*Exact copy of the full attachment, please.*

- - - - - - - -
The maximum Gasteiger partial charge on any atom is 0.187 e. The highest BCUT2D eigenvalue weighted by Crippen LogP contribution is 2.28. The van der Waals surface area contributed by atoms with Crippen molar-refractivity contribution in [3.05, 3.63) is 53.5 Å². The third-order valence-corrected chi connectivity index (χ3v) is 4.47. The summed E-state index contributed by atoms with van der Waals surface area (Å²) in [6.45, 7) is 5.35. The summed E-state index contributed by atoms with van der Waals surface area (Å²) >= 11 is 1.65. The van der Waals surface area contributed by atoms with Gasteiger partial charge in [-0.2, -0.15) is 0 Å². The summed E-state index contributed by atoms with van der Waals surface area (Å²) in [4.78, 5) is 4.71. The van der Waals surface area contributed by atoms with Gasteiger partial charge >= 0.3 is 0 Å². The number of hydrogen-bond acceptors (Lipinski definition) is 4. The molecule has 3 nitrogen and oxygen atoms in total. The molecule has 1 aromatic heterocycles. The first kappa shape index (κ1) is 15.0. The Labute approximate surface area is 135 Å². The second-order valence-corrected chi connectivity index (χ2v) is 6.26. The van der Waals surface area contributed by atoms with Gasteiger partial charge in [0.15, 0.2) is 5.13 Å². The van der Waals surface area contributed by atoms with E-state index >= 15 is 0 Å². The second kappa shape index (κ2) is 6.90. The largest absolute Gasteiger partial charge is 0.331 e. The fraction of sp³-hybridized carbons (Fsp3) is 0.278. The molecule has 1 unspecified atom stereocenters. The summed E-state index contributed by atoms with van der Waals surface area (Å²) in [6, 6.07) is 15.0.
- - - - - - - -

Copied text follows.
The maximum Gasteiger partial charge on any atom is 0.187 e. The highest BCUT2D eigenvalue weighted by Crippen LogP contribution is 2.28. The van der Waals surface area contributed by atoms with Crippen molar-refractivity contribution in [3.05, 3.63) is 53.5 Å². The third-order valence-corrected chi connectivity index (χ3v) is 4.47. The summed E-state index contributed by atoms with van der Waals surface area (Å²) in [6.45, 7) is 5.35. The summed E-state index contributed by atoms with van der Waals surface area (Å²) >= 11 is 1.65. The van der Waals surface area contributed by atoms with Gasteiger partial charge in [-0.2, -0.15) is 0 Å². The summed E-state index contributed by atoms with van der Waals surface area (Å²) in [4.78, 5) is 4.71. The van der Waals surface area contributed by atoms with Gasteiger partial charge >= 0.3 is 0 Å². The number of hydrogen-bond acceptors (Lipinski definition) is 4. The molecule has 3 nitrogen and oxygen atoms in total. The molecule has 1 aromatic heterocycles. The first kappa shape index (κ1) is 15.0. The Labute approximate surface area is 135 Å². The second-order valence-corrected chi connectivity index (χ2v) is 6.26. The van der Waals surface area contributed by atoms with Gasteiger partial charge in [0.15, 0.2) is 5.13 Å². The van der Waals surface area contributed by atoms with E-state index >= 15 is 0 Å². The second kappa shape index (κ2) is 6.90. The largest absolute Gasteiger partial charge is 0.331 e. The fraction of sp³-hybridized carbons (Fsp3) is 0.278. The molecule has 1 unspecified atom stereocenters. The summed E-state index contributed by atoms with van der Waals surface area (Å²) in [6, 6.07) is 15.0.